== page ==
In Almost Dope, co-directors Ana González and Jeff Matteis chronicle the arcs of eight different hip hop artists and groups from Rhode Island from the 1980s to today. They explore the rich, largely underrepresented and invisible stories of self-expression, joy, failures, and success that define the hip hop community today.
Interviews with some of Rhode Island’s hip hop pioneers tell the stories of the early days of hip hop and what it takes to have your voice heard in the smallest state.
As hip hop scholar Dr. Tricia Rose writes, “Let us imagine these hip hop principles as a blueprint for social resistance and affirmation: create sustaining narratives… be also prepared for rupture, find pleasure in it, in fact, plan on social rupture. When these ruptures occur, use them in creative ways that will prepare you for a future in which survival will demand a sudden shift in ground tactics.” (Black Noise 39)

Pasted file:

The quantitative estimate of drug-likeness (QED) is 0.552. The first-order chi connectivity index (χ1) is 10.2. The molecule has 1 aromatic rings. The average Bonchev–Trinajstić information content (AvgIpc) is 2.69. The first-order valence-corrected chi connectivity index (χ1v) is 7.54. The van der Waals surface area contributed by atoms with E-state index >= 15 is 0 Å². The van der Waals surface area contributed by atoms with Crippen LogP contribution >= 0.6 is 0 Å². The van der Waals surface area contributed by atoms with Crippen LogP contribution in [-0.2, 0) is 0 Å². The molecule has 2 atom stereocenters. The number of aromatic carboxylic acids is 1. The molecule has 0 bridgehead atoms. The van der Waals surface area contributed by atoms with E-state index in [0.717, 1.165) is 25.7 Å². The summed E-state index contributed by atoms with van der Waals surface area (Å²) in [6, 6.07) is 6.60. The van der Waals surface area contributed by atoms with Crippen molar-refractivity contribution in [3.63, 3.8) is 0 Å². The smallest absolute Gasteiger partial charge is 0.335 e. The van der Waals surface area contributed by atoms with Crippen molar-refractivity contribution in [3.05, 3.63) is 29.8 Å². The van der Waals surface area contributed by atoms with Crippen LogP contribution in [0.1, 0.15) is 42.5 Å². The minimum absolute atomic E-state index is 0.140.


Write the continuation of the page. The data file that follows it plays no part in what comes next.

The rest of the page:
Almost Dope uses this ethos to show the ways in which the RI hip hop community has used hip hop as a “blueprint for social resistance” in their lives to flow through the ruptures that come with the realities of living as a person of color in Rhode Island.